Final Countdown

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It’s four days until the official drop date for BLISS. “Doesn’t seem real” barely covers the surreal sensation this knowledge engenders in me. Partly it’s because there’s no red-carpet premiere, no box office numbers to tally when a book comes out. Most authors I know just spend the day obsessively checking their sales rank on, and surely I won’t be able to resist either.  I’ll bombard the Twitterverse with tweets, and annoy the crap out of my Facebook followers reminding them of the big event.  (Apologies in advance!) But otherwise, what marks such a momentous day for a writer? I suspect… not much. I’ll probably wear my cute new shoes, despite Santa Fe being a ridiculous place to wear high heels.  And some dear friends will join me for a celebratory meal.  Aside from that? I can only imagine what’s going on out there, beyond my control.

Are little elves stocking my novel on Barnes & Noble shelves?  Will some avid lover of women’s fiction be browsing a store in South Dakota and come stumbling across a new book with a pretty white cover?  Will she creep closer, daring to pick up the nice, weighty paperback, feel the pleasant tactile sensation of the jacket against her fingers?  Will she turn it over, and snort a small chuckle as she reads the tagline “Nothing says ‘oops’ like your naked ass skidding in the salmon mousse?”  Or perhaps wrinkle her nose and say, “No mousse-y ass for me, thanks!”  Might some store clerk in an indie bookstore happen to flip through it during breaks in the back room (ha, back room!) and decide, “Hey, I dig this, I’m going to put it on the ‘recommended reads’ table?”

I’ve no earthly idea.  And no control at this point. I crafted BLISS as if it were the most important confection of my career, adding all my favorite fantasies and wish fulfillment into the mix. I can only hope it tastes as sweet to the reader as it did to the writer.

Two Months and Counting…

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I just looked at the calendar and nearly snarfed up my coffee.  Holy time-skedaddling, Batman!  I’ve got a mere two months and eleven days (but who’s counting) until BLISS hits the stands. My fear is that it will do so with a distinct thud, but I know I should have more faith than that – in the efforts of my publisher, if not on the fates of fickle fame (or the enemies of alliteration).  I have so many hopes for my baby BLISS. Three years in the making, it’s crafted from countless nights of worry, nearly as many days of joyful coffee house writing sessions, and quite a few teeth-gnashing, self-doubting long, dark, teatimes of the soul (thanks, Douglas Adams).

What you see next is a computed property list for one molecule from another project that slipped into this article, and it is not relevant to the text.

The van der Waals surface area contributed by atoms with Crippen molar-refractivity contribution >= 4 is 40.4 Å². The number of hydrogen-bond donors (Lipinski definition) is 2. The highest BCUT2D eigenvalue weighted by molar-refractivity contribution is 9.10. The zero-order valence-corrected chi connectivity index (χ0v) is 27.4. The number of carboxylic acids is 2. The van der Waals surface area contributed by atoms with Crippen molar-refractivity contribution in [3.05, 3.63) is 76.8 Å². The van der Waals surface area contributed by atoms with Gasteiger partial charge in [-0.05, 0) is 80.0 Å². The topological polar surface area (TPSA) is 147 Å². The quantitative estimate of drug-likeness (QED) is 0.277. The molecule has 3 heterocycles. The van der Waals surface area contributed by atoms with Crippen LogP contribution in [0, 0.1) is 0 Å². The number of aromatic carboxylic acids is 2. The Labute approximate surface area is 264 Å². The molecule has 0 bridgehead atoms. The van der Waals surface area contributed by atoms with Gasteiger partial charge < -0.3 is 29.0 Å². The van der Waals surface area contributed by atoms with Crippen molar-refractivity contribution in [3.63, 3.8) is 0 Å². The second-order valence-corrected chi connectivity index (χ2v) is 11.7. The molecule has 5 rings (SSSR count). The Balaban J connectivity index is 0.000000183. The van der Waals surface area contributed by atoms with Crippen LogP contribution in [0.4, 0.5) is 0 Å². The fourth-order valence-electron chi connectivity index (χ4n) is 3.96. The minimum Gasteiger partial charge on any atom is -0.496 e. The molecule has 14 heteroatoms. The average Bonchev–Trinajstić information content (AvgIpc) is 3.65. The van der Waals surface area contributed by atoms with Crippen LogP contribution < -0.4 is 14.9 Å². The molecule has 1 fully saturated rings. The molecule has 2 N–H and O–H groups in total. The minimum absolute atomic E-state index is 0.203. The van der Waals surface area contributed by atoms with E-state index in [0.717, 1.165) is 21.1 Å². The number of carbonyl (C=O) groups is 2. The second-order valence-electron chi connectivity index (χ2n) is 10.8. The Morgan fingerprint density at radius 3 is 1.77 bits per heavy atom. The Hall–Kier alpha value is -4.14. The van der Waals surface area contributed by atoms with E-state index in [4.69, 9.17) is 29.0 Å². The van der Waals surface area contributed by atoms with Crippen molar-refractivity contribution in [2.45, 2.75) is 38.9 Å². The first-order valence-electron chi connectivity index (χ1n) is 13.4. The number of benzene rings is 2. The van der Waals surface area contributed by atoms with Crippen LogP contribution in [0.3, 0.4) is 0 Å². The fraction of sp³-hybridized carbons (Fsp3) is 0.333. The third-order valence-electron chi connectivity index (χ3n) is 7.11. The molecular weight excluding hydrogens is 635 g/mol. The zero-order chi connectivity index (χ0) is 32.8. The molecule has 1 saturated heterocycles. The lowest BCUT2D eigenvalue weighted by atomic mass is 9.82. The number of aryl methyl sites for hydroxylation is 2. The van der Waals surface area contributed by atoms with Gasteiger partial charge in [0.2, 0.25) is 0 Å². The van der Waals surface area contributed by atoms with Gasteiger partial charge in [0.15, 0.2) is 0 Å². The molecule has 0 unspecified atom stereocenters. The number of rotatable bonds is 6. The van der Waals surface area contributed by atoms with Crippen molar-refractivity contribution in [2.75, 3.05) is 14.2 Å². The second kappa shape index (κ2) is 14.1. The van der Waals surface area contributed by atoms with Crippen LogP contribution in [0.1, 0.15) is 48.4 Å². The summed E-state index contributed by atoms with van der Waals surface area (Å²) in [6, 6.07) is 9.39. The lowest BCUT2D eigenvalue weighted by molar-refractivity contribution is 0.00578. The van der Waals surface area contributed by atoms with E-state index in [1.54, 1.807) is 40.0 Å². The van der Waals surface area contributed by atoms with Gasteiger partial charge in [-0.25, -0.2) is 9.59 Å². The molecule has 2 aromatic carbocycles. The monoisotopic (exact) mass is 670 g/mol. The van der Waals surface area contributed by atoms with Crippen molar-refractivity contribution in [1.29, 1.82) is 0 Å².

Yet now it’s time to leave BLISS behind and focus on my new novel, with 99% more fuzzy animals, a towering, redheaded heroine, a grumpy hero and… a poltergeist. To say more would be giving things away without hope of royalties, but I will say that Merry is an adventurer with a lot to learn about the true nature of adventure, and there’ll be a lotta llama beans (you read that right), potential hot springs shenanigans, and a guy who knows how to make fire.

As I progress with this as-yet-unnamed but strikingly foof-filled book, I’m faced with the big questions about what makes for a satisfying novel – in my genre, anyway. I know what I want: each chapter to tickle me, charm me, or alarm me; a setting that isn’t done to death; and the chance to root for someone to accomplish or overcome things I myself would want to.  So how to accomplish this?

As a writer, I’m sure I’m not alone in puzzling over technical issues. Most of them have to do with the trick of being invisible while you orchestrate the whole damn circus — fleas, Flying Wolendas, and all.

“How do I cram this backstory into the narrative without actually being seen to do so?”

“Will this flashback completely confuse, derail, or utterly bore my readers?”

“Is Dolly’s accent authentic, and… wait, where the heck does she actually come from?”

Sometimes I forget this ain’t my first metaphorical rodeo. I’ve stared down these challenges before, and whipped, cajoled, and wept them into submission.  And I forget that it’s fun doing so. The worst day of writing is better than the best day in somebody else’s cubicle, and, until I’m offered a job sponge-bathing Benedict Cumberbatch or taste-testing world class pain au chocolat, it ain’t likely to get any better than this.

So I’ll remember my gratitude, and get to work.

What to Expect When You’re Expecting…

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I was just thinking… I haven’t really gotten a chance to share what it was like to find a publisher for BLISS–what, in fact, the whole process of writing it and shopping it around was like.

Short answer?  Like birthing 65 bowling balls without an epidural (or an explanation for why I would be pregnant with bowling balls).

But let me back up.

I’ve known I wanted to write novels since I was able to read novels.  And I’ve never had a desire to do anything else, at least professionally. (I delight in being a dilettante with baking and crocheting.)  When I was very young, right out of college I had the almost-too-easy experience of selling my first novel, a historical romance, to a major publisher without an agent and without shopping it around.  That’s a story for another day, but I will say that it gave me a skewed-as-hell idea of what it was like to get published, how rare and difficult it is.  Later, I worked in the industry as an agent’s assistant and saw firsthand how tough it really is–even for great writers, which I was not.

A few years and a few life left turns later, I… Continue Reading »